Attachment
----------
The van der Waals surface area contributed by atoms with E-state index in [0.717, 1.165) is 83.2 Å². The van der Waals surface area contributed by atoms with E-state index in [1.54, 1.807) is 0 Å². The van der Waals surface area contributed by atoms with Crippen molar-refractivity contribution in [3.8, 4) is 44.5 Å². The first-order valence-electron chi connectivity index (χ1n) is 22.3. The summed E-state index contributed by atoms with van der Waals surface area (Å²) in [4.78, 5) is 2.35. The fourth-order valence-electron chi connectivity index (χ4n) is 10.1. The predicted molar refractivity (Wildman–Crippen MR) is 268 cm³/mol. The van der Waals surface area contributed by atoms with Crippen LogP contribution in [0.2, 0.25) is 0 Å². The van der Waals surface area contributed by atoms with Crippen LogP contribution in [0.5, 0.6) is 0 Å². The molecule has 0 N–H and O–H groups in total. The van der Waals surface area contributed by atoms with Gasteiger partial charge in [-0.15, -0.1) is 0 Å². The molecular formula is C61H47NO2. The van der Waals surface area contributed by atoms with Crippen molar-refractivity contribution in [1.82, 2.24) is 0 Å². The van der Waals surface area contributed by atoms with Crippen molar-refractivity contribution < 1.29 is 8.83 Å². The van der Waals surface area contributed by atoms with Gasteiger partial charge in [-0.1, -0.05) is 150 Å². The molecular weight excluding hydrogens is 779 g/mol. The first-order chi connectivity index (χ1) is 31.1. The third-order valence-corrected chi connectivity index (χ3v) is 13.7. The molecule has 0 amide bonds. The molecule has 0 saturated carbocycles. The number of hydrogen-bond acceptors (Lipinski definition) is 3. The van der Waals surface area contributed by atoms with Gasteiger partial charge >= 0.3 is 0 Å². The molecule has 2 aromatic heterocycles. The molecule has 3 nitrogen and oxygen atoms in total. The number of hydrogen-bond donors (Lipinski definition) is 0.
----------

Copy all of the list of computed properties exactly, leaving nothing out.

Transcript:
The van der Waals surface area contributed by atoms with E-state index in [0.717, 1.165) is 83.2 Å². The van der Waals surface area contributed by atoms with E-state index in [1.54, 1.807) is 0 Å². The van der Waals surface area contributed by atoms with Crippen molar-refractivity contribution in [3.8, 4) is 44.5 Å². The first-order valence-electron chi connectivity index (χ1n) is 22.3. The summed E-state index contributed by atoms with van der Waals surface area (Å²) in [4.78, 5) is 2.35. The fourth-order valence-electron chi connectivity index (χ4n) is 10.1. The predicted molar refractivity (Wildman–Crippen MR) is 268 cm³/mol. The van der Waals surface area contributed by atoms with Crippen LogP contribution in [0.2, 0.25) is 0 Å². The van der Waals surface area contributed by atoms with Crippen LogP contribution in [0.5, 0.6) is 0 Å². The molecule has 0 N–H and O–H groups in total. The van der Waals surface area contributed by atoms with Gasteiger partial charge in [-0.15, -0.1) is 0 Å². The molecular formula is C61H47NO2. The van der Waals surface area contributed by atoms with Crippen molar-refractivity contribution in [1.82, 2.24) is 0 Å². The van der Waals surface area contributed by atoms with Crippen molar-refractivity contribution < 1.29 is 8.83 Å². The van der Waals surface area contributed by atoms with Gasteiger partial charge in [-0.1, -0.05) is 150 Å². The molecular weight excluding hydrogens is 779 g/mol. The first-order chi connectivity index (χ1) is 31.1. The third-order valence-corrected chi connectivity index (χ3v) is 13.7. The molecule has 0 amide bonds. The molecule has 0 saturated carbocycles. The number of hydrogen-bond acceptors (Lipinski definition) is 3. The van der Waals surface area contributed by atoms with Gasteiger partial charge >= 0.3 is 0 Å². The molecule has 2 aromatic heterocycles. The molecule has 3 nitrogen and oxygen atoms in total. The number of hydrogen-bond donors (Lipinski definition) is 0.